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What is HACCP?

What is HACCP?
HACCP

What is HACCP?

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What is HACCP?

Hazard Analysis and Critical Control Point (HACCP) is a system for ensuring that hazards, which may originate from biological, chemical, or physical sources, are controlled to acceptable, predetermined levels. HACCP is used in the food and other industries where the safety and hygiene of products is a concern. A HACCP-based approach to food safety should be integrated into an overall management system.

This term is a registered trademark of the Food Safety Modernization Act.

HACCP is a component of the science-based, systems approach to food safety and quality improvement. The goal of the HACCP principle is to ensure that all food products are produced and distributed with minimum risk. Although it is a science-based system, its application requires judgment and common sense. This makes it easy to implement the HACCP system in both small and large facilities. HACCP has many advantages over traditional, nonsystematic approaches to food safety.

Hazard Analysis and Critical Control Point is a technical system of identifying the critical control points in the production process and maintaining them at a specified critical limit. It originated from the NASA space program to prevent astronauts from being poisoned by their own waste products. HACCP is now widely used in both food and non-food industries, although it was not developed as an overall management system for all food manufacturing, but rather as a way of ensuring that the foods we consume are safe.

A HACCP system should be implemented in every food plant. The application of a HACCP system is not limited to any industry and is intended to help producers cope with the increasing demands for product safety. The use of a HACCP system requires an ongoing effort on the part of all members of the food plant. The successful implementation of a HACCP program in any facility depends on management commitment, employee cooperation and support, and technical knowledge among production workers.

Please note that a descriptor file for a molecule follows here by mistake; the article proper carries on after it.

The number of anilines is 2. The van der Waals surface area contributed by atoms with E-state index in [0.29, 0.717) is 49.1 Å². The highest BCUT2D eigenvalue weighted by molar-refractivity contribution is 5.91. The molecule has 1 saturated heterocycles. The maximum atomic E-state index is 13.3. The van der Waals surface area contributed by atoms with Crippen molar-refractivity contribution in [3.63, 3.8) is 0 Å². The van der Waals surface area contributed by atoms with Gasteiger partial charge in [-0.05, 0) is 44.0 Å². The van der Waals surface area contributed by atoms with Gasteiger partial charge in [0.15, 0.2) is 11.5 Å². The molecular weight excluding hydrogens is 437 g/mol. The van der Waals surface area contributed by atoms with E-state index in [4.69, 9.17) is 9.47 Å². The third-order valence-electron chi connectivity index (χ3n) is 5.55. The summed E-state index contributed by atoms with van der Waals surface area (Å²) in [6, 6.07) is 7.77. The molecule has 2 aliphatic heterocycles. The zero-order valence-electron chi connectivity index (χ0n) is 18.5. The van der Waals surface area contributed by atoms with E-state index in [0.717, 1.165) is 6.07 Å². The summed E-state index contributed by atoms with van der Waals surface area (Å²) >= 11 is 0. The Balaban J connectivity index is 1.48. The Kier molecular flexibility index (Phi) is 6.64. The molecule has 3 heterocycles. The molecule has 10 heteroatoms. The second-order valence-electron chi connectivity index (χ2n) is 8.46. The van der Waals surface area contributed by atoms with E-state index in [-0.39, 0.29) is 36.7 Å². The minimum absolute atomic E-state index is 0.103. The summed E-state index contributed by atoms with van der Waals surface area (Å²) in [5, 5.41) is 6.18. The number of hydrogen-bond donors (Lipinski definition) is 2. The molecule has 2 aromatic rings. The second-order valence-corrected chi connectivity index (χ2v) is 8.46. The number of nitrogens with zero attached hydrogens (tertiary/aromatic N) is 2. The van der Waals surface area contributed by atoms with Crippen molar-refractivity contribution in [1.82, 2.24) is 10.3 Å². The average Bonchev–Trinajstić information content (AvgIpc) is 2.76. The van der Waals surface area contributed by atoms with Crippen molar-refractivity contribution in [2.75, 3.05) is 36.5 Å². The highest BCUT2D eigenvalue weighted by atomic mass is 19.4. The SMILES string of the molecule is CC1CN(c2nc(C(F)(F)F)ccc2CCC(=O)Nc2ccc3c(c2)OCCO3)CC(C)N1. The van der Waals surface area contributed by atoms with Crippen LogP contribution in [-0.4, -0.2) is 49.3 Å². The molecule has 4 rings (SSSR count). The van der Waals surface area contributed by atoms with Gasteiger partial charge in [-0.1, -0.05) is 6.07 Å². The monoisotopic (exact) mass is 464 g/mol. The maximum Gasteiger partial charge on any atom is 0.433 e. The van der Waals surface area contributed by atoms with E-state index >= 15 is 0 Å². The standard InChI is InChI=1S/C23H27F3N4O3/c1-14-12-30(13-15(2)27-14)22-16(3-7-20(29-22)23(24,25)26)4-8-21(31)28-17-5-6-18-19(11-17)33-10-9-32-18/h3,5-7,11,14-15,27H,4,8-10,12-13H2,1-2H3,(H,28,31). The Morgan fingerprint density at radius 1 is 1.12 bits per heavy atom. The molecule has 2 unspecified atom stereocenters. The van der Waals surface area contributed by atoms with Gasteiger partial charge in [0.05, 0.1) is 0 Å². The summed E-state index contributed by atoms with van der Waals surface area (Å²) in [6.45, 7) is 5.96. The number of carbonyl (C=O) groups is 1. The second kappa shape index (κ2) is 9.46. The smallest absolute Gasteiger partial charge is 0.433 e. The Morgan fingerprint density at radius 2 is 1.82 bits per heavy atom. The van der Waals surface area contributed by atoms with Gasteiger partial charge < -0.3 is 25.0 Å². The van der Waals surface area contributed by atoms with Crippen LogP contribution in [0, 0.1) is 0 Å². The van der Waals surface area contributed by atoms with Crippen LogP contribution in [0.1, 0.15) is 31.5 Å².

HACCP principles can be applied to any type of business producing food products or consumer goods that may be consumed without further processing by the consumer before consumption.

HACCP can be used to control microbial and chemical hazards. It is a preventive control system that works best when focused on the process itself rather than on specific products. HACCP is not a new inspection system, but rather a way of making sure that the process is in control at all times. The goal of HACCP is to achieve an acceptable level of food safety while minimizing costs and preventing delays or other disruptions in production.

Hazard analysis should be conducted with respect to seven factors: biological, chemical, physical, natural toxins, allergens, extraneous materials (including packaging), and radionuclides. The primary goal of HACCP is to ensure that hazards are controlled to acceptable levels, often called critical limits. The critical limit is a specific level or combination of levels which, when exceeded, would result in the unacceptable presence of a hazard in the final product. Critical limits are usually determined by the Small Business Association (SBA) and/or EPA.